In 1979, literary critic Michiko Kakutani proclaimed “California belongs to Joan Didion.” The writer—who grew up in Sacramento—shot to fame in the late ’60s and spent her illustrious writing career enchanting readers with her observations of the Golden State, the mercurialness of the Santa Ana winds, and the lives of hippies in Haight-Ashbury. She did this in her quintessentially unsentimental and journalistic prose and, as many have pointed out, from a perch; she lived in a mansion in Brentwood (a tony L.A. enclave favored by celebs like Marilyn Monroe and Joan Crawford) and partied with the Hollywood elite. Her name became synonymous with a certain aesthetic that was later emulated by countless other thin, white, wealthy women. Didion’s legacy looms over California like a long shadow. In recent years many literary voices have argued this as a reason to rethink her canonization as “St. Joan” (as Vanity Fair dubbed her in 2016).
The subheading of writer Myriam Gurba’s recent essay, “It’s Time to Take California Back from Joan Didion,” reads: “The first lady of West Coast letters needs to share that honor with the Mexican diaspora.” The argument Gurba and others present is that her dethroning would give rise to new voices that are more representative of the racial and economic background of the U.S.’s most populous state. One such voice is that of Oakland resident José Vadi.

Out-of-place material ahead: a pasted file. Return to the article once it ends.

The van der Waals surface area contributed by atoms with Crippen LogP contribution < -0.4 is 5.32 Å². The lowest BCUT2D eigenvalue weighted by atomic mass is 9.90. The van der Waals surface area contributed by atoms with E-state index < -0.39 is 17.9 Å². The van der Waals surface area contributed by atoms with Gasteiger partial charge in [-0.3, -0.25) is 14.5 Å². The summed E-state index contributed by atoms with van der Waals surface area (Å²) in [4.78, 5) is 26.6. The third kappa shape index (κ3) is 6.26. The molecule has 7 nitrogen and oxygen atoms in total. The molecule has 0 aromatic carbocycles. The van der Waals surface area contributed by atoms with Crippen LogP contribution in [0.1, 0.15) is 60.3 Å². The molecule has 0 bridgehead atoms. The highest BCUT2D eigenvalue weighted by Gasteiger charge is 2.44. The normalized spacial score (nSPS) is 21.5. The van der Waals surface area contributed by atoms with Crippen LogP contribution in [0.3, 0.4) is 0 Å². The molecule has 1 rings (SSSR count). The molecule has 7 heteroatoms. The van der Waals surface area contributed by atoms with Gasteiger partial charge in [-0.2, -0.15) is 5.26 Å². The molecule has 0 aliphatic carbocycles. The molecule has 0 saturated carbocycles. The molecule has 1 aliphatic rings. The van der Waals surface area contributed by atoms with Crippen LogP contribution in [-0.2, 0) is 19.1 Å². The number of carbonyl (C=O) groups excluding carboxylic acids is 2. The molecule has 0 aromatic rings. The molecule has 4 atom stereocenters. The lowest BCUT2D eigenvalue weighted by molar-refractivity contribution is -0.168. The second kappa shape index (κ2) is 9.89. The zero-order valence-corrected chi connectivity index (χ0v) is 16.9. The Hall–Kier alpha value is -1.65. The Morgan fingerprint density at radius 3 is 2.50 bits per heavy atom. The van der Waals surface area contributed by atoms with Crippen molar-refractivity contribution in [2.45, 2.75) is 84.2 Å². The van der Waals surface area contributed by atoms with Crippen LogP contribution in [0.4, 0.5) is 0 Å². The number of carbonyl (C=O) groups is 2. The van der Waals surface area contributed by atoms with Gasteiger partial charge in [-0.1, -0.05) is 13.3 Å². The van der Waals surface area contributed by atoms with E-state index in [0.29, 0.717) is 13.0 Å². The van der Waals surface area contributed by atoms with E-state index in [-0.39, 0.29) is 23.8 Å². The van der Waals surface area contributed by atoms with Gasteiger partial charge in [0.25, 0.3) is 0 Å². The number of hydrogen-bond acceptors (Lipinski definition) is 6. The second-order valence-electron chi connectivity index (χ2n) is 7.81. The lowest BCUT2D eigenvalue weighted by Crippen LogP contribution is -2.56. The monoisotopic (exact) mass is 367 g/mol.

Vadi is the grandson of Mexican farmworkers, a poet, and a lifelong skater. His new book, Inter State: Essays from California reads like salvage ethnography from an amateur anthropologist. “I fear losing California,” he states in one of the book’s seven related essays. That fear propels him to study it, take grainy pictures, and preserve it in the way he knows best: in words. His voice offers earnest narration about gentrification and other changes that he recognizes have the power to turn him into “a modern-day Okie” in his home state.
“The California dream is inherently stratified,” Vadi explains to me. “It’s based on class, and as a result of that, it’s based on race and geography.” Mapping that changing geography is the work of Inter State. In essays like “Standing in the Shadows of Brands,” and “14th and Jackson,” Vadi explores the way the tech industry has altered the landscape of San Francisco. Expansive development projects for luxury housing complexes continue while the homelessness epidemic worsens; the city’s skyline is altered by brands in a way Vadi notes is “akin to SimCity’s logical apocalyptic end.” In an essay titled “California Inquiry,” he writes: “The biggest question facing this state isn’t just its survival but its destruction.”
California is a palimpsest; there are cities and stories that were erased to make room for the ones that exist now. Vadi’s dispatches about gentrification sanitizing Oakland, the state’s many unheralded laborers (like the incarcerated men and women who work shoulder-to-shoulder but not dollar-for-dollar with our firefighters), and the tech and population booms reshaping the state, are an attempt to unearth those stories.
At the root of Vadi’s connection to California is his grandfather who passed away in 2011. “A lot of these essays are answering questions I had about my family’s relationship with the state, and my own,” Vadi explains. The book is a way of honoring his grandfather and the many like him who lived an “under-the-table existence.”